Blood and Thunder: Indians and Manifest Destiny
Perhaps the most striking part of Blood and Thunder is the famed and fabled Kit Carson himself. He begins the book as a duty-driven youth who is able to kill anyone or anything without a sense of remorse, likely because of his experiences with the harshness of life as a child. However, once he begins to have a family—a real family, one he raises and takes care of and looks after—he begins to shift. Carson begins to balk at some killings, even going so far as to decry the killing of indian warriors at Carleton’s order.
Whether it was the need to take care of his family or the need to find peace in the face of his increasingly failing healthy, Carson provides a look at the changes a man can undergo over the course of his life. He starts as one man, filled with certain ideals and desires, and over the course of his life, his goals and priorities shift. His sense of duty that was instilled in him from his childhood days fails him in his older age, leading him to increasingly attempt to leave behind the front lines and seek solace at home.
This shift in character seems odd when the book is merely skimmed; however, the book structures Carson’s life in a way that provides clear understanding of the changes. This was not an abrupt shift, nor was it a conscious one. This change, rather, came as a result of the overall human need to adjust, to shift with the changes that life presented. This change makes Carson truly feel like a “real person,” someone who isn’t merely a character from a book. It makes Carson human, and thus served to catch my attention.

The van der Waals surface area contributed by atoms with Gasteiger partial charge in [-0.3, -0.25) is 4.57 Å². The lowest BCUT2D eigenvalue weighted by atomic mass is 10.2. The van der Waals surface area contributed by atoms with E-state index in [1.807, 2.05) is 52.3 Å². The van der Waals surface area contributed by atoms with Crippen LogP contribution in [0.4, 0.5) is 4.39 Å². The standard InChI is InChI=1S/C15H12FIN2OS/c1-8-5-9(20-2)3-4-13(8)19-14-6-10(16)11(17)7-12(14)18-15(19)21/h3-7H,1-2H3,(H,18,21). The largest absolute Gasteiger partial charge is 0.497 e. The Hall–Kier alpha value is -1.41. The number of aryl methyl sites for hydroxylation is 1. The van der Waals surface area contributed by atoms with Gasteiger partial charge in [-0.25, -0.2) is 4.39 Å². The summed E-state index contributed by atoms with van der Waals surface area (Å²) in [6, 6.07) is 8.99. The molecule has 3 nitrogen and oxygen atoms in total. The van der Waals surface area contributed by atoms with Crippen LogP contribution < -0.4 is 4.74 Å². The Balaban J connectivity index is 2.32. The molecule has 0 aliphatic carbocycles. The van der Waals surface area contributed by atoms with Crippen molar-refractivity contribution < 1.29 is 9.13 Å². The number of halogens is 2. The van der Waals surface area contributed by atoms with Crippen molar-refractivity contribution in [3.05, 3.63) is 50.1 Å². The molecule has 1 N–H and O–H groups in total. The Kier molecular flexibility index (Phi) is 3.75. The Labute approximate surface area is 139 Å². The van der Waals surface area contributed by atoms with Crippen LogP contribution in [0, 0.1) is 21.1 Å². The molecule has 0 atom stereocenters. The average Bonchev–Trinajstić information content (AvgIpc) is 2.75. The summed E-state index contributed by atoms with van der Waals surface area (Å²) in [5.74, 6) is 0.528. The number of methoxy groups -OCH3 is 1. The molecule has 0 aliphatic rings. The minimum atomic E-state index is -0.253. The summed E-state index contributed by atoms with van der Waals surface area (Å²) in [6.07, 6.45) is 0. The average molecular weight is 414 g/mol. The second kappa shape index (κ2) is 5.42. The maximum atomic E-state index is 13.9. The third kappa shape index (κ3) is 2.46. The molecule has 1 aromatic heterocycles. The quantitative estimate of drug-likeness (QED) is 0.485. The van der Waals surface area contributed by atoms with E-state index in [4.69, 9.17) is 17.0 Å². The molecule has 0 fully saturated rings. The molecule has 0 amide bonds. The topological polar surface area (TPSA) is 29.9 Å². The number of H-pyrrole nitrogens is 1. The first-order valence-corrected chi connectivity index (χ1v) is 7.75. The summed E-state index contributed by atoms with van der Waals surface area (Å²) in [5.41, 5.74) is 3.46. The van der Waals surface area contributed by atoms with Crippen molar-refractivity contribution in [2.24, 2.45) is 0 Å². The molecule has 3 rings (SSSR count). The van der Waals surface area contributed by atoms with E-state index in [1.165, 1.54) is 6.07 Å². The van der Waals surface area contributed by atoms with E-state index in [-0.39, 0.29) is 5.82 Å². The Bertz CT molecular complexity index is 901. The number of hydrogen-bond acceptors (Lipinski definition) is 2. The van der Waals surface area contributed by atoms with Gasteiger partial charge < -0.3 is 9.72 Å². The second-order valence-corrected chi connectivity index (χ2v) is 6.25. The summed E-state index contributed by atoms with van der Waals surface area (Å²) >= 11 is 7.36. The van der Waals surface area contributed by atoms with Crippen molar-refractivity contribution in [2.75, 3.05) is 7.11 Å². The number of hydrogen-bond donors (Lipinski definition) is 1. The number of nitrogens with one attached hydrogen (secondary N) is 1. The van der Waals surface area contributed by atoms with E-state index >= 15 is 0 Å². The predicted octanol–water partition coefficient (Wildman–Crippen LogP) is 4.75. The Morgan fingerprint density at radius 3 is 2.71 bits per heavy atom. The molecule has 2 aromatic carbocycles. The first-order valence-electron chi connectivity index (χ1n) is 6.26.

The second part of Blood and Thunder that caught my attention was the conflict between the American mentality and the mentality of the Native Americans who already lived in the area. As is noted throughout the book, the Native Americans could not understand the point behind many of the “white” traditions that men like Carleton tried to impress upon them. The “white” ways had no resonance with the Native Americans because everything differed between them.
The concept of “ownership” of the land meant nothing to the Native Americans because they saw themselves as stewards, caretakers of the land. The concept of Christianity meant nothing to Native Americans because they came from a rich, diverse, usually polytheistic religion that held nothing that mixed with Christianity. The concept of a single spokesperson for an entire race of Native Americans (i. e. for the entire people [Navajo, Ute, Kiowa, etc. ]) broke the tradition of having spokespeople from many tribes forming a council for the people.
This imposition of mentalities on Native Americans caused at least some of the breakdown in communication; however, there were some aspects that the Native Americans chose to learn and accept in order to deal with the white men. Showing their ability for change, the Navajos elect Barboncito, at the end of the book in the epilogue, to serve as their spokesperson to Gen. Sherman. This collaboration between the Navajo need for the separate tribes and the white men’s need for a single person to deal with led to the eloquent plea to Sherman that ended with the Navajo returning to their home lands.